consolidated financial statements. 
iv) IFRS 12, 'Disclosure of Interests in Other Entities' was issued in May 2011
and is a new and comprehensive standard on disclosure requirements for all forms
of interests in other entities, including subsidiaries, joint arrangements,
associates and unconsolidated structured entities. IFRS 12 is effective for
annual periods beginning on or after January 1, 2013, with earlier application
permitted. The Corporation has assessed this standard and determined that the
standard will result in additional disclosures relating to the Corporation's
subsidiaries in the consolidated financial statements. 
v) IFRS 13 'Fair Value Measurement' which is effective prospectively for annual
periods beginning on or after January 1, 2013. IFRS 13 replaces fair value
measurement guidance contained in individual IFRSs, providing a single source of
fair value measurement guidance. The standard provides a framework for measuring
fair value and establishes new disclosure requirements to enable readers to
assess the methods and inputs used to develop fair value measurements and for
recurring valuations that are subject to measurement uncertainty and the effect
of those measurements on the financial statements. The Corporation is currently
assessing the impact of this standard on the consolidated financial statements. 
6 Cash and cash equivalents 
-***- 
2012        2011 
$           $
---------------------------------------------------
Cash at banks and on hand     2,366,950   1,509,364
Short-term investments           93,128   1,112,827
--------------------------------------------------- 
2,460,078   2,622,191
--------------------------------------------------- 
-****- 
Cash at banks earn interest at floating rates based on daily bank deposit rates.
Short-term investments are made for varying periods of between one and three
months, depending on the immediate cash requirements of the Corporation, and
earn interest at the respective short-term investment rates. 
7 Trade and other receivables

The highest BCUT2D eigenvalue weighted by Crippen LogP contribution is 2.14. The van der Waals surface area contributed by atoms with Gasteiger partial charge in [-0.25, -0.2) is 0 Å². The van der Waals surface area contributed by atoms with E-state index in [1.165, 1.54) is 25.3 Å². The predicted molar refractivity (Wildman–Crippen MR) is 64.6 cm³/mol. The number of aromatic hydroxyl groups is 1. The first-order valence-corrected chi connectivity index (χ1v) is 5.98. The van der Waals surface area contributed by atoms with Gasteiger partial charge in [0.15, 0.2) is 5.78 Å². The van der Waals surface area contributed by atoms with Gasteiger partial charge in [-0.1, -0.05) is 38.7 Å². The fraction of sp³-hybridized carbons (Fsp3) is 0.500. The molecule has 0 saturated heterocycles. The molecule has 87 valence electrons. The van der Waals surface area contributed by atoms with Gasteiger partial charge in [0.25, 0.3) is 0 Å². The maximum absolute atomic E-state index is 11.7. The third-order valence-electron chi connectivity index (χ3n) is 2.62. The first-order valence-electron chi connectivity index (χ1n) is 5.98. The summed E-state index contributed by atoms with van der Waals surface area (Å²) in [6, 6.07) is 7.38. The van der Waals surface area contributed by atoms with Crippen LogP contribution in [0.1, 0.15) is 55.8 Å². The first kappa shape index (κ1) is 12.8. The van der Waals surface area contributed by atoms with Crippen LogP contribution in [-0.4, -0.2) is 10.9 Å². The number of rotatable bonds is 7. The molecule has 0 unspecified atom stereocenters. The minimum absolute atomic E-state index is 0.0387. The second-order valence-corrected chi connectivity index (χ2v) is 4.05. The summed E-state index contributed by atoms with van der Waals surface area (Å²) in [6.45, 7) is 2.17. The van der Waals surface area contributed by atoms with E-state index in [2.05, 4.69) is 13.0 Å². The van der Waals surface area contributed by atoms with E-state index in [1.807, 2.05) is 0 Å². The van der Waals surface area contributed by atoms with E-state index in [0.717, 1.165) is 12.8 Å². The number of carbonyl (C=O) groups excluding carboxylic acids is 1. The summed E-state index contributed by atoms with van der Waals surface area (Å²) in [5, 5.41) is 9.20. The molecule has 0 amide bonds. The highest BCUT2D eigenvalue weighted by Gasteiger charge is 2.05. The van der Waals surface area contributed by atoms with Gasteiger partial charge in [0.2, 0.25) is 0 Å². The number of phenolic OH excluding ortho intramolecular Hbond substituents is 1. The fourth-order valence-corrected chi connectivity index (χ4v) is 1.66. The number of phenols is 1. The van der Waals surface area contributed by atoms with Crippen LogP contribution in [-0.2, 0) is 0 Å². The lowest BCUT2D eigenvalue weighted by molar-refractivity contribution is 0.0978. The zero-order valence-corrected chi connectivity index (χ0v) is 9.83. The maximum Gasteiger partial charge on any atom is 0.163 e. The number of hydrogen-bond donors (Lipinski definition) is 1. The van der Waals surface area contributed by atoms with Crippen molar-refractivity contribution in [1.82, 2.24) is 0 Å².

-***- 
2012           2011 
$              $
------------------------------------------------------
Trade receivables            63,163,216     56,056,591
Other sundry receivables        407,193        114,185
------------------------------------------------------ 
63,570,409     56,170,776
------------------------------------------------------ 
-****- 
Trade receivables are non-interest bearing and are generally on 30-90 day terms.
 The allowance for doubtful debts as at December 31, 2012 is $123,462 (2011 -
$127,080). 
The ageing analysis of trade receivables is as follows: 
Past due but not impaired 
-***- 
Total Not past due 
$            $ 
-------------------------
December 31, 2012  63,163,216   35,032,656 
-------------------------
December 31, 2011  56,056,591   30,954,093 
------------------------- 
Past due but not impaired 
------------------------------------ 
Greater than 
31-60 days 61-90 days      90 days 
$          $            $ 
------------------------------------
December 31, 2012  16,512,276  5,896,730    5,721,554 
------------------------------------
December 31, 2011  12,434,335  5,653,622    7,014,541 
------------------------------------ 
-****- 
8 Inventories 
-***- 
2012          2011 
$             $
-----------------------------------------
Raw materials     2,087,289     2,288,716
----------------------------------------- 
-****- 
9 Property, plant and equipment 
-***- 
Land          Land  Buildings     Equipment 
$  improvements          $         Under 
$             construction 
$
------------------------------------------------------------------------
Cost
At December 31, 2010    5,127,287       366,643  8,956,025     5,571,565
Additions/transfers       130,000       147,374  1,198,813     (711,785)